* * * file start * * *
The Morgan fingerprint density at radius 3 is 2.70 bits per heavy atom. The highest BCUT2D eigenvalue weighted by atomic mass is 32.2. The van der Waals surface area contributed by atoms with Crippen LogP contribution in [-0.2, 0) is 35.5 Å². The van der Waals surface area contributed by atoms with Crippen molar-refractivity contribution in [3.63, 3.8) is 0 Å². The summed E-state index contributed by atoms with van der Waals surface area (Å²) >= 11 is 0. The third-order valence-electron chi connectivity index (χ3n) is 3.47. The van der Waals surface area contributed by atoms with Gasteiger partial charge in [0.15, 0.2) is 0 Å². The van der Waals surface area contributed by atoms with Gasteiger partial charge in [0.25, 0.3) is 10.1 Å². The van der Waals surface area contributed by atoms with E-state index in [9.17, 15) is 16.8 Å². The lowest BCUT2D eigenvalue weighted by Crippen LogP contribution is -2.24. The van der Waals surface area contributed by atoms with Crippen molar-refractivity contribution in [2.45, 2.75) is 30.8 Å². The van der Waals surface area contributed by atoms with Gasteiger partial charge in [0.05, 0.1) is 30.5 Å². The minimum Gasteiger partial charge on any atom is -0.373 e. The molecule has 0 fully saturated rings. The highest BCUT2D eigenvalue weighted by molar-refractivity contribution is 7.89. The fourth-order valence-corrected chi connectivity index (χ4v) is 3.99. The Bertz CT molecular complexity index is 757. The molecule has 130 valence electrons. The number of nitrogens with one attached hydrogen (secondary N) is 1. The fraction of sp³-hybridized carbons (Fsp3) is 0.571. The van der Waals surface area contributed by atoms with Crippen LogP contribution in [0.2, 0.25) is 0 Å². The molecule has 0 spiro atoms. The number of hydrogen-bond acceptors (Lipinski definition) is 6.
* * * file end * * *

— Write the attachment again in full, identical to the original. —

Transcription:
The Morgan fingerprint density at radius 3 is 2.70 bits per heavy atom. The highest BCUT2D eigenvalue weighted by atomic mass is 32.2. The van der Waals surface area contributed by atoms with Crippen LogP contribution in [-0.2, 0) is 35.5 Å². The van der Waals surface area contributed by atoms with Crippen molar-refractivity contribution in [3.63, 3.8) is 0 Å². The summed E-state index contributed by atoms with van der Waals surface area (Å²) >= 11 is 0. The third-order valence-electron chi connectivity index (χ3n) is 3.47. The van der Waals surface area contributed by atoms with Gasteiger partial charge in [0.15, 0.2) is 0 Å². The van der Waals surface area contributed by atoms with Gasteiger partial charge in [0.25, 0.3) is 10.1 Å². The van der Waals surface area contributed by atoms with E-state index in [9.17, 15) is 16.8 Å². The lowest BCUT2D eigenvalue weighted by Crippen LogP contribution is -2.24. The van der Waals surface area contributed by atoms with Crippen molar-refractivity contribution in [2.45, 2.75) is 30.8 Å². The van der Waals surface area contributed by atoms with Gasteiger partial charge in [0.05, 0.1) is 30.5 Å². The minimum Gasteiger partial charge on any atom is -0.373 e. The molecule has 0 fully saturated rings. The highest BCUT2D eigenvalue weighted by molar-refractivity contribution is 7.89. The fourth-order valence-corrected chi connectivity index (χ4v) is 3.99. The Bertz CT molecular complexity index is 757. The molecule has 130 valence electrons. The number of nitrogens with one attached hydrogen (secondary N) is 1. The fraction of sp³-hybridized carbons (Fsp3) is 0.571. The van der Waals surface area contributed by atoms with Crippen LogP contribution in [0.2, 0.25) is 0 Å². The molecule has 0 spiro atoms. The number of hydrogen-bond acceptors (Lipinski definition) is 6.